Work Experience, Education, and Support from Family May increase VR Success, but Some Challenges May Get in the Way

A study funded by the National Institute on Disability, Independent Living, and Rehabilitation Research (NIDILRR).

Vocational Rehabilitation (VR) can play an important role in helping people with disabilities to find and keep jobs. VR agencies provide an array of individualized employment services, such as job coaching, job-search assistance, training, and assistive technology. However, past research has found that less than half of people who apply for VR services exit the system with jobs, and many individuals who apply for VR drop out before they receive any VR services. People may be more or less likely to experience improved employment outcomes depending on factors related to their disability, work history, motivation, or reasons for not working at the time of application. In a recent NIDILRR-funded study, researchers looked at factors associated with getting a job and earning higher wages among a sample of VR applicants with various disabilities. They wanted to find out which factors were associated with higher rates of exiting the VR system with a job. They also wanted to find out which factors were associated with higher earnings.

Researchers at the Rehabilitation Research and Training Center: Individual-Level Characteristics Related to Employment Among Individuals with Disabilities looked at data from 932 people with disabilities who applied for VR services in Ohio in 2014. As part of a larger study, the participants completed a survey, answering questions about their demographics, such as race and education level; what disabilities and limitations they experienced; their work history; how important it was to them to find work; and their reasons for not working, if they were unemployed at application. Specifically, the applicants who were not working at the time of application were asked to select from a list of reasons they had for not working, such as challenges related to their disability, lack of transportation, employers not giving them a chance, concerns about losing disability benefits, or being discouraged from working by family or friends.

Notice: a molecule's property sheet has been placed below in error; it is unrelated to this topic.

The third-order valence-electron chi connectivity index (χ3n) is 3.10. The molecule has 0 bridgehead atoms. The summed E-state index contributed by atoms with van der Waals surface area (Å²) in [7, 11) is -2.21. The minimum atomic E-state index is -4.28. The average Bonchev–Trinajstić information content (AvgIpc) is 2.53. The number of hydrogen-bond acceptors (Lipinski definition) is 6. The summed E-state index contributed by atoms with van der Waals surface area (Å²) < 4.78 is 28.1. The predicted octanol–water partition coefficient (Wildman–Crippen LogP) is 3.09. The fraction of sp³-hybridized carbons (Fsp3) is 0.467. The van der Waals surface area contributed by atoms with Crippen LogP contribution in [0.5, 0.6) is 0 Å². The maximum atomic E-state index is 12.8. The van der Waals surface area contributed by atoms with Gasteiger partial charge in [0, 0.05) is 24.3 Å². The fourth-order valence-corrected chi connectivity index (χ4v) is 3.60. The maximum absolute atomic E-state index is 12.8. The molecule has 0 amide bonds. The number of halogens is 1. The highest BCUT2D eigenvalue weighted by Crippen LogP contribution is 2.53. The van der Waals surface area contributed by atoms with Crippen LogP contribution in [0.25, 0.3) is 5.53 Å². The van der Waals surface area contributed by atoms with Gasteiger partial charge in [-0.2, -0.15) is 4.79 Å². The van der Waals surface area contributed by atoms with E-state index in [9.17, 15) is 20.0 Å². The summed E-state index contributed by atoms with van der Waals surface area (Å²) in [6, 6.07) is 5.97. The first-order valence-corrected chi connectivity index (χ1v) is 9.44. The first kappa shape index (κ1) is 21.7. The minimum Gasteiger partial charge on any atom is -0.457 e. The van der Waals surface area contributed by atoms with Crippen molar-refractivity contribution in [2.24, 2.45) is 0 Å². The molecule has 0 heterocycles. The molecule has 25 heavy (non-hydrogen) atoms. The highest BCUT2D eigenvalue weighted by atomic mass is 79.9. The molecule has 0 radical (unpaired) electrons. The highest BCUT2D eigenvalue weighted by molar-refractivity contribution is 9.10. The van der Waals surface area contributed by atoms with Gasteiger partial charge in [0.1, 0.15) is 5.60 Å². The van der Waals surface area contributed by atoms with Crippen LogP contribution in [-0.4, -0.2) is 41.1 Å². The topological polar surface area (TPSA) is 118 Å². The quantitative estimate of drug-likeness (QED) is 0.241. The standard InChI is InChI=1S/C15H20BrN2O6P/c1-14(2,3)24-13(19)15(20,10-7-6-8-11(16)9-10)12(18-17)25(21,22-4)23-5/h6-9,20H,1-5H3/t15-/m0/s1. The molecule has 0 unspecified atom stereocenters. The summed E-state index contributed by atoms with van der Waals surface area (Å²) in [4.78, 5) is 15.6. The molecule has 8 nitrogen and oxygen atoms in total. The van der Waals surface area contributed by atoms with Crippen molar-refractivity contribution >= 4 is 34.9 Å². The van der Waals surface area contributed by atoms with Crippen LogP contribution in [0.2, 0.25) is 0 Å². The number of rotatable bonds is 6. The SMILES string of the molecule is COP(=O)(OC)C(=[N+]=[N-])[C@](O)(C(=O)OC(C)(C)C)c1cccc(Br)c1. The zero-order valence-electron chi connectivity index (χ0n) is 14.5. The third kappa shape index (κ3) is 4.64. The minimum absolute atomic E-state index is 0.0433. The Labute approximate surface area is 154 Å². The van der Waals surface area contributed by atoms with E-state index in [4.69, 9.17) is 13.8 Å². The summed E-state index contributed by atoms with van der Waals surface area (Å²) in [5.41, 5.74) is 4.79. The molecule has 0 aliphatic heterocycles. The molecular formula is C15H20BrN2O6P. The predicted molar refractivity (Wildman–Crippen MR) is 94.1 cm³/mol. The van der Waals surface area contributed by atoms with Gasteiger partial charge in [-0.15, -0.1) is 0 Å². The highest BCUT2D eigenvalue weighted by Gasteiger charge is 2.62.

The researchers examined these data along with records from the Ohio VR agency collected from 2014 to 2016 to find out how many of these applicants had exited VR with jobs, exited VR without jobs, or exited VR before receiving any services. The researchers also looked at earnings records for the same individuals to find out how much each applicant earned through employment during the study period.

The researchers found that, overall, 25% of the VR applicants exited the VR system with jobs within two years after application. Another 29% received VR services but exited before getting a job; 42% exited VR before starting services; and 5% still had active VR cases after two years. When the researchers looked at factors associated with exiting the VR system with a job, the following factors were related to employment:

  • Demographics: The applicants with college degrees were more likely to exit VR with jobs than the applicants with high school degrees or less. Also, race was related to employment outcomes: 30% of the white applicants exited VR with jobs, but only 14% of the black applicants and 22% of other non-white applicants did.
  • Disability types: The applicants who reported having chronic pain; difficulty walking, climbing stairs, dressing, or bathing; or frequent depression or anxiety had lower rates of exiting VR with a job, and higher rates of exiting without receiving any services, compared to the applicants who did not have these specific limitations. Of all the disability groups, the applicants with hearing disabilities had the highest rate of exiting with a job (26%).
  • Work history: The applicants who had been unemployed for longer periods of time were less likely to exit VR with jobs than the applicants who were still employed when they entered the VR system or more recently unemployed. For example, only 13% of the applicants who had been unemployed for five years or longer exited VR with jobs, and 54% of them exited without receiving services. By comparison, more than 25% of the applicants who had worked in the previous year exited VR with jobs. The applicants who reported looking for work during the month before application also had higher employment rates than those who were not actively looking.